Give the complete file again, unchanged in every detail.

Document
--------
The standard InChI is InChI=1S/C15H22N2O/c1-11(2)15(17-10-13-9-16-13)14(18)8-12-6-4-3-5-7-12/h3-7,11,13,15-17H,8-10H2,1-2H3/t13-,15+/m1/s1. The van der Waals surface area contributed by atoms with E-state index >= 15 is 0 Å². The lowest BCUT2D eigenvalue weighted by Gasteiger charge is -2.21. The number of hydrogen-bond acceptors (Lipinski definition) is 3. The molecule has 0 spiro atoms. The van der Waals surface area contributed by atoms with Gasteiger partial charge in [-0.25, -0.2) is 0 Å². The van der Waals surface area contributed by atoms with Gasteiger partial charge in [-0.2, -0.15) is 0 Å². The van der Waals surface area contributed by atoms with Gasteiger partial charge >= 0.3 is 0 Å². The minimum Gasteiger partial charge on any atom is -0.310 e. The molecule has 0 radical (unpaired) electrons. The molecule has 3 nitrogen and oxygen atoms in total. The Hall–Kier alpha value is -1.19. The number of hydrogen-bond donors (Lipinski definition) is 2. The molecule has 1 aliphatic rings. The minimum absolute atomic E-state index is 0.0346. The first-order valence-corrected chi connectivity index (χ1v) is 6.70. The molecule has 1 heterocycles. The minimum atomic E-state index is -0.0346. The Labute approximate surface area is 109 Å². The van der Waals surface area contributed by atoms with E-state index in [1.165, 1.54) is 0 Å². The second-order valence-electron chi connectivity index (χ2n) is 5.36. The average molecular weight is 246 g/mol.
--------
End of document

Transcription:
The standard InChI is InChI=1S/C15H22N2O/c1-11(2)15(17-10-13-9-16-13)14(18)8-12-6-4-3-5-7-12/h3-7,11,13,15-17H,8-10H2,1-2H3/t13-,15+/m1/s1. The van der Waals surface area contributed by atoms with E-state index >= 15 is 0 Å². The lowest BCUT2D eigenvalue weighted by Gasteiger charge is -2.21. The number of hydrogen-bond acceptors (Lipinski definition) is 3. The molecule has 0 spiro atoms. The van der Waals surface area contributed by atoms with Gasteiger partial charge in [-0.25, -0.2) is 0 Å². The van der Waals surface area contributed by atoms with Gasteiger partial charge in [-0.2, -0.15) is 0 Å². The van der Waals surface area contributed by atoms with Gasteiger partial charge >= 0.3 is 0 Å². The minimum Gasteiger partial charge on any atom is -0.310 e. The molecule has 0 radical (unpaired) electrons. The molecule has 3 nitrogen and oxygen atoms in total. The Hall–Kier alpha value is -1.19. The number of hydrogen-bond donors (Lipinski definition) is 2. The molecule has 1 aliphatic rings. The minimum absolute atomic E-state index is 0.0346. The first-order valence-corrected chi connectivity index (χ1v) is 6.70. The molecule has 1 heterocycles. The minimum atomic E-state index is -0.0346. The Labute approximate surface area is 109 Å². The van der Waals surface area contributed by atoms with E-state index in [1.165, 1.54) is 0 Å². The second-order valence-electron chi connectivity index (χ2n) is 5.36. The average molecular weight is 246 g/mol.